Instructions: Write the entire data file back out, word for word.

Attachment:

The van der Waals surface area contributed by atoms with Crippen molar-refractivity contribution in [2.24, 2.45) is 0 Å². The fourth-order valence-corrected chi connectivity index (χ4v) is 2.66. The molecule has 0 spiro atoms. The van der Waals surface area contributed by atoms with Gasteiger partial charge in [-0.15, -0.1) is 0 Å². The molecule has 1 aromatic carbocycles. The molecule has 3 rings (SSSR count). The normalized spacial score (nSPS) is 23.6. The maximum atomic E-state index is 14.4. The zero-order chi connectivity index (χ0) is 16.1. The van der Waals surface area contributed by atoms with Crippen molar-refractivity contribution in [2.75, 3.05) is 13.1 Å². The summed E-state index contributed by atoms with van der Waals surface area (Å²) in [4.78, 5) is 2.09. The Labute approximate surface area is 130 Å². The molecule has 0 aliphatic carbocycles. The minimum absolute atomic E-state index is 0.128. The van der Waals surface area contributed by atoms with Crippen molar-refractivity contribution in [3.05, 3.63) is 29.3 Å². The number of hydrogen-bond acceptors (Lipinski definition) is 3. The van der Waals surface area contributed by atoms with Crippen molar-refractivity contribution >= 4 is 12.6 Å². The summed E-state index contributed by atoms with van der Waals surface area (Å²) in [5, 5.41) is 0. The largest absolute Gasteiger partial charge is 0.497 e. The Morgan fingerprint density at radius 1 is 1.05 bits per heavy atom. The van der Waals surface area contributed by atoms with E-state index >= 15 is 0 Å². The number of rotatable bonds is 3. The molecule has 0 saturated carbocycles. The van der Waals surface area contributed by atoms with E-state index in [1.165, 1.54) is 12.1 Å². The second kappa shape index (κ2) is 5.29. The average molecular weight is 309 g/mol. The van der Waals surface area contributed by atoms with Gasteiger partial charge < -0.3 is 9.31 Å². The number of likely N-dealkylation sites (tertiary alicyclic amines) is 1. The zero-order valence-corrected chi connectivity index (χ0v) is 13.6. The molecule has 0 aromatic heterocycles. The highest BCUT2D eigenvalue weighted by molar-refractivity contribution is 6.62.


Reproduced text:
The van der Waals surface area contributed by atoms with Crippen molar-refractivity contribution in [2.24, 2.45) is 0 Å². The fourth-order valence-corrected chi connectivity index (χ4v) is 2.66. The molecule has 0 spiro atoms. The van der Waals surface area contributed by atoms with Gasteiger partial charge in [-0.15, -0.1) is 0 Å². The molecule has 1 aromatic carbocycles. The molecule has 3 rings (SSSR count). The normalized spacial score (nSPS) is 23.6. The maximum atomic E-state index is 14.4. The zero-order chi connectivity index (χ0) is 16.1. The van der Waals surface area contributed by atoms with Crippen molar-refractivity contribution in [2.75, 3.05) is 13.1 Å². The summed E-state index contributed by atoms with van der Waals surface area (Å²) in [4.78, 5) is 2.09. The Labute approximate surface area is 130 Å². The molecule has 0 aliphatic carbocycles. The minimum absolute atomic E-state index is 0.128. The van der Waals surface area contributed by atoms with Crippen molar-refractivity contribution in [3.05, 3.63) is 29.3 Å². The number of hydrogen-bond acceptors (Lipinski definition) is 3. The van der Waals surface area contributed by atoms with Crippen molar-refractivity contribution >= 4 is 12.6 Å². The summed E-state index contributed by atoms with van der Waals surface area (Å²) in [5, 5.41) is 0. The largest absolute Gasteiger partial charge is 0.497 e. The Morgan fingerprint density at radius 1 is 1.05 bits per heavy atom. The van der Waals surface area contributed by atoms with E-state index >= 15 is 0 Å². The number of rotatable bonds is 3. The molecule has 0 saturated carbocycles. The van der Waals surface area contributed by atoms with E-state index in [1.165, 1.54) is 12.1 Å². The second kappa shape index (κ2) is 5.29. The average molecular weight is 309 g/mol. The van der Waals surface area contributed by atoms with Gasteiger partial charge < -0.3 is 9.31 Å². The number of likely N-dealkylation sites (tertiary alicyclic amines) is 1. The zero-order valence-corrected chi connectivity index (χ0v) is 13.6. The molecule has 0 aromatic heterocycles. The highest BCUT2D eigenvalue weighted by molar-refractivity contribution is 6.62.